Democracy activists arrested in Hong Kong ahead of more planned weekend protests

Hong Kong democracy activist Joshua Wong was among three pro-democracy figures arrested on Thursday and Friday, ahead of another weekend of planned protests in the Chinese-ruled region which is grappling with its biggest political crisis since its handover to Beijing more than two decades ago.

Wong was “suddenly pushed into a private car on the street,” on Friday, according to the official Twitter account of his political party, Demosisto, which advocates for greater democracy in Hong Kong. 

The party said Wong had been taken to the police headquarters in Wan Chai — a busy commercial area — and that its lawyers were working on the case.

Wong, the face of Hong Kong’s push for full democracy during protests in 2014 that paralyzed parts of the city for 79 days, was released from jail in June after serving a five-week term for contempt of court.

Wong’s last tweet reiterated the protesters’ five demands. 


Demosisto later reported that another member of the group, Agnes Chow, was also detained on Friday. 


The Hong Kong Free Press reported that Andy Chan, the leader of the banned pro-independence Hong Kong National Party, had been detained at the airport on Thursday while trying to board a flight to Japan. 

The newspaper cited a police spokesperson who said Chan was arrested on suspicion of rioting and assaulting a police officer.

Hong Kong police later said Wong and Chow were were arrested for role in a June 21 police station protest. Both face potential charges of participating in the demonstration and inciting others to join it. Wong also is being investigated on suspicion of organizing it.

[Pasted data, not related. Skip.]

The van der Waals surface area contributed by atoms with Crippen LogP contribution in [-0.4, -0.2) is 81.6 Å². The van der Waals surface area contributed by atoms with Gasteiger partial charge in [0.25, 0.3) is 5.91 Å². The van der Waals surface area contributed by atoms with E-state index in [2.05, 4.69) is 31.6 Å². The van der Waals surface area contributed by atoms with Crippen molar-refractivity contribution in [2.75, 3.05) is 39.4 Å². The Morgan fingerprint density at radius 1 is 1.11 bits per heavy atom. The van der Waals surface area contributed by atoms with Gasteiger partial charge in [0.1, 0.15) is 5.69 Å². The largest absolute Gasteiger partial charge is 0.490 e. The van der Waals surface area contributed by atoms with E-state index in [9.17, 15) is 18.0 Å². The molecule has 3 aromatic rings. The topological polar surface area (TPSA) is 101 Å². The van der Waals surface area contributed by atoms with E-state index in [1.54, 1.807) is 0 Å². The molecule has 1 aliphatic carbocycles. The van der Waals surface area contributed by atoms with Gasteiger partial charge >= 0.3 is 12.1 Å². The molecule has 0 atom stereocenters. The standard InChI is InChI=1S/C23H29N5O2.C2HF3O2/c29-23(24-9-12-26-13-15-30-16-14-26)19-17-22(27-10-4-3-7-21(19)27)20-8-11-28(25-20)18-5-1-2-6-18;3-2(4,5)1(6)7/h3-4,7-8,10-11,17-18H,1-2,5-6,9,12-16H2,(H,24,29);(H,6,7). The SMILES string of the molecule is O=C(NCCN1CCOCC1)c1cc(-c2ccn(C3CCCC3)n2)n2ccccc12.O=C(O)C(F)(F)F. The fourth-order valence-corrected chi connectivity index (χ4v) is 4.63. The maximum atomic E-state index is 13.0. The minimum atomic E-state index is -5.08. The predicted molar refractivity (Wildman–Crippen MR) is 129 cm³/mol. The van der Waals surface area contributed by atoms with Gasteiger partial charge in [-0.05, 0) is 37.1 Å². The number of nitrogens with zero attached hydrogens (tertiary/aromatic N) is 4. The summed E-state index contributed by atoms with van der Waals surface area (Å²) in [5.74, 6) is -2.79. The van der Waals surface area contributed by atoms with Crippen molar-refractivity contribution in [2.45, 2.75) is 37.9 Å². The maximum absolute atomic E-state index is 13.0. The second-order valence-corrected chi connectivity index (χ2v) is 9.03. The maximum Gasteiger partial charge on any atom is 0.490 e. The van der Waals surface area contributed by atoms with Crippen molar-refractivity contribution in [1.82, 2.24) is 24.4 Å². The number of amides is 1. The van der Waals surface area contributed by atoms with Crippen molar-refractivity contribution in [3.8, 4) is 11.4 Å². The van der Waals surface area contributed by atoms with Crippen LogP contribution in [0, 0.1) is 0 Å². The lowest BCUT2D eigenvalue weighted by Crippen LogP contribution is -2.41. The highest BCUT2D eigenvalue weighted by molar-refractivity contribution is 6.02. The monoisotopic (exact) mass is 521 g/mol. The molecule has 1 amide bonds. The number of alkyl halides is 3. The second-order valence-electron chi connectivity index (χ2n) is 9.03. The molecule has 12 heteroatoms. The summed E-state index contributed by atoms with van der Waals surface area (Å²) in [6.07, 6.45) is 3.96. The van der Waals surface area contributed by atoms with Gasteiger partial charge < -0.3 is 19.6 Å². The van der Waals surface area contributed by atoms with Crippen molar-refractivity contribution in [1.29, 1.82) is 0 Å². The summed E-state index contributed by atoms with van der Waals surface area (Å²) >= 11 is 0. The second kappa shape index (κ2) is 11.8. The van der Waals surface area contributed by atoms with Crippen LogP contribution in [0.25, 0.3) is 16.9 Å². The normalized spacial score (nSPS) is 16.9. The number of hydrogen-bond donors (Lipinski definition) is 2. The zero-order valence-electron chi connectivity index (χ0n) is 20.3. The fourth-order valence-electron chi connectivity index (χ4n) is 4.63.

Police also confirmed the arrest of Demosisto member, Agnes Chow. (Issei Kato/Reuters)

Police have refused permission for a pro-democracy march on Saturday and an appeal by organizers to allow the demonstration to proceed was turned down on Friday.

The Civil Human Rights Front, the organizer of previous mass protests, said it would comply with the order and cancel the march from Hong Kong’s central business district to Beijing’s main representative Liaison Office in the city.

Unrest in Hong Kong escalated in mid-June over a now-suspended extradition bill that would have allowed people to be sent to mainland China for trial in Communist Party-controlled courts.

It has since evolved into calls for greater democracy under the “one country, two systems” formula, which guarantees freedoms not enjoyed on the mainland, including an independent judiciary.

On Thursday, China brought fresh troops into Hong Kong in what it described as a routine rotation of the garrison.


Andy Chan, founder of the Hong Kong National Party, seen here in August 2018, was reportedly detained at the airport Thursday while trying to board a flight to Japan. (Paul Yeung/Reuters)

Chinese state media stressed the troop movement was routine and Asian and Western diplomats watching the People’s Liberation Army forces in the former British colony had been expecting it.

Chinese soldiers stationed in Hong Kong are not there merely for symbolic purposes and they will have “no reason to sit on their hands” if the situation there worsens, an editorial in the China Daily newspaper said on Friday.

Police have refused permission for a pro-democracy march on Saturday, but organizers have appealed against the decision.

The protest would mark five years since Beijing ruled out universal suffrage for Hong Kong and comes as Hong Kong faces its first recession in a decade, with all its pillars of growth under stress.


Protesters are planning to rally again this weekend. On Thursday, China brought new troops into Hong Kong in what it described as a routine rotation of the garrison. (Tyrone Siu/Reuters)

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